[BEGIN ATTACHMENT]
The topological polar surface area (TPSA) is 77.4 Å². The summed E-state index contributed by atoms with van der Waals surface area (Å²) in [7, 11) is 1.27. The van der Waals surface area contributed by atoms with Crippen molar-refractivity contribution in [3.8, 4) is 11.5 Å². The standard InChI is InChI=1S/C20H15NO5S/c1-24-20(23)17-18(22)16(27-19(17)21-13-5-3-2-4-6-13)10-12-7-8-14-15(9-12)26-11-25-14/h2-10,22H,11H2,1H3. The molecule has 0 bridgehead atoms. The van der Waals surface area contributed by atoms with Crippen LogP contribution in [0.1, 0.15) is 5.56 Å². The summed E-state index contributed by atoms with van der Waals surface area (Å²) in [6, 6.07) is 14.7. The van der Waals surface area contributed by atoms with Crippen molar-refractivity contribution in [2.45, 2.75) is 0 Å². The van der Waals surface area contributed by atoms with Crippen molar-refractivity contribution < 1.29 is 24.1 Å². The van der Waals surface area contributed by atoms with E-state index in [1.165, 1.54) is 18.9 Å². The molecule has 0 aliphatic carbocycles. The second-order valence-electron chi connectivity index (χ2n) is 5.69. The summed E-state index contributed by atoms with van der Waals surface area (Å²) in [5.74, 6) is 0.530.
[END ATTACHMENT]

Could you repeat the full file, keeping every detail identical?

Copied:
The topological polar surface area (TPSA) is 77.4 Å². The summed E-state index contributed by atoms with van der Waals surface area (Å²) in [7, 11) is 1.27. The van der Waals surface area contributed by atoms with Crippen molar-refractivity contribution in [3.8, 4) is 11.5 Å². The standard InChI is InChI=1S/C20H15NO5S/c1-24-20(23)17-18(22)16(27-19(17)21-13-5-3-2-4-6-13)10-12-7-8-14-15(9-12)26-11-25-14/h2-10,22H,11H2,1H3. The molecule has 0 bridgehead atoms. The van der Waals surface area contributed by atoms with Crippen LogP contribution in [0.1, 0.15) is 5.56 Å². The summed E-state index contributed by atoms with van der Waals surface area (Å²) in [6, 6.07) is 14.7. The van der Waals surface area contributed by atoms with Crippen molar-refractivity contribution in [2.45, 2.75) is 0 Å². The van der Waals surface area contributed by atoms with Crippen molar-refractivity contribution < 1.29 is 24.1 Å². The van der Waals surface area contributed by atoms with E-state index in [1.165, 1.54) is 18.9 Å². The molecule has 0 aliphatic carbocycles. The second-order valence-electron chi connectivity index (χ2n) is 5.69. The summed E-state index contributed by atoms with van der Waals surface area (Å²) in [5.74, 6) is 0.530.